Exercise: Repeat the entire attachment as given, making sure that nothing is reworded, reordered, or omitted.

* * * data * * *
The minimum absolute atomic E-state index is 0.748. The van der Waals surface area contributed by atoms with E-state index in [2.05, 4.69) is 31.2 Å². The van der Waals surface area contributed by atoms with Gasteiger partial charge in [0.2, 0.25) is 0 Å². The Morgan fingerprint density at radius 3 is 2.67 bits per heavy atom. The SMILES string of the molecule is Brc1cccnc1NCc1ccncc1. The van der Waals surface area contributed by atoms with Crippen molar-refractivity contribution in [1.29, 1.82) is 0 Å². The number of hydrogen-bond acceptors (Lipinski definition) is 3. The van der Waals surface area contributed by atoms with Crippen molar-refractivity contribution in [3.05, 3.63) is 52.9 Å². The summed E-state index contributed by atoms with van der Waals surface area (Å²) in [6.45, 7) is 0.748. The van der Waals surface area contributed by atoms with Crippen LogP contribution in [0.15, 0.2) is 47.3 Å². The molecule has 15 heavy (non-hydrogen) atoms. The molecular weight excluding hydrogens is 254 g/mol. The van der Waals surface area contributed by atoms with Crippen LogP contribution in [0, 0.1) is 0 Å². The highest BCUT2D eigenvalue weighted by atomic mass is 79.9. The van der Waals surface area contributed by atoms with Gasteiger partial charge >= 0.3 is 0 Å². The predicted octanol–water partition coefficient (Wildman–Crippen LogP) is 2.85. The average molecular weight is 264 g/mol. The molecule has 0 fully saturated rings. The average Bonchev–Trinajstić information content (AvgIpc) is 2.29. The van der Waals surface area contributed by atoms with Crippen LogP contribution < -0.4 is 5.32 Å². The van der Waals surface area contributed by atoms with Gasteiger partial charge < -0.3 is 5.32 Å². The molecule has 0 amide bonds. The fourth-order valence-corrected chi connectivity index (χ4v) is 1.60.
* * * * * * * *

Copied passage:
The minimum absolute atomic E-state index is 0.748. The van der Waals surface area contributed by atoms with E-state index in [2.05, 4.69) is 31.2 Å². The van der Waals surface area contributed by atoms with Gasteiger partial charge in [0.2, 0.25) is 0 Å². The Morgan fingerprint density at radius 3 is 2.67 bits per heavy atom. The SMILES string of the molecule is Brc1cccnc1NCc1ccncc1. The van der Waals surface area contributed by atoms with Crippen molar-refractivity contribution in [1.29, 1.82) is 0 Å². The number of hydrogen-bond acceptors (Lipinski definition) is 3. The van der Waals surface area contributed by atoms with Crippen molar-refractivity contribution in [3.05, 3.63) is 52.9 Å². The summed E-state index contributed by atoms with van der Waals surface area (Å²) in [6.45, 7) is 0.748. The van der Waals surface area contributed by atoms with Crippen LogP contribution in [0.15, 0.2) is 47.3 Å². The molecule has 15 heavy (non-hydrogen) atoms. The molecular weight excluding hydrogens is 254 g/mol. The van der Waals surface area contributed by atoms with Crippen LogP contribution in [0, 0.1) is 0 Å². The highest BCUT2D eigenvalue weighted by atomic mass is 79.9. The van der Waals surface area contributed by atoms with Gasteiger partial charge >= 0.3 is 0 Å². The predicted octanol–water partition coefficient (Wildman–Crippen LogP) is 2.85. The average molecular weight is 264 g/mol. The molecule has 0 fully saturated rings. The average Bonchev–Trinajstić information content (AvgIpc) is 2.29. The van der Waals surface area contributed by atoms with Crippen LogP contribution < -0.4 is 5.32 Å². The van der Waals surface area contributed by atoms with Gasteiger partial charge < -0.3 is 5.32 Å². The molecule has 0 amide bonds. The fourth-order valence-corrected chi connectivity index (χ4v) is 1.60.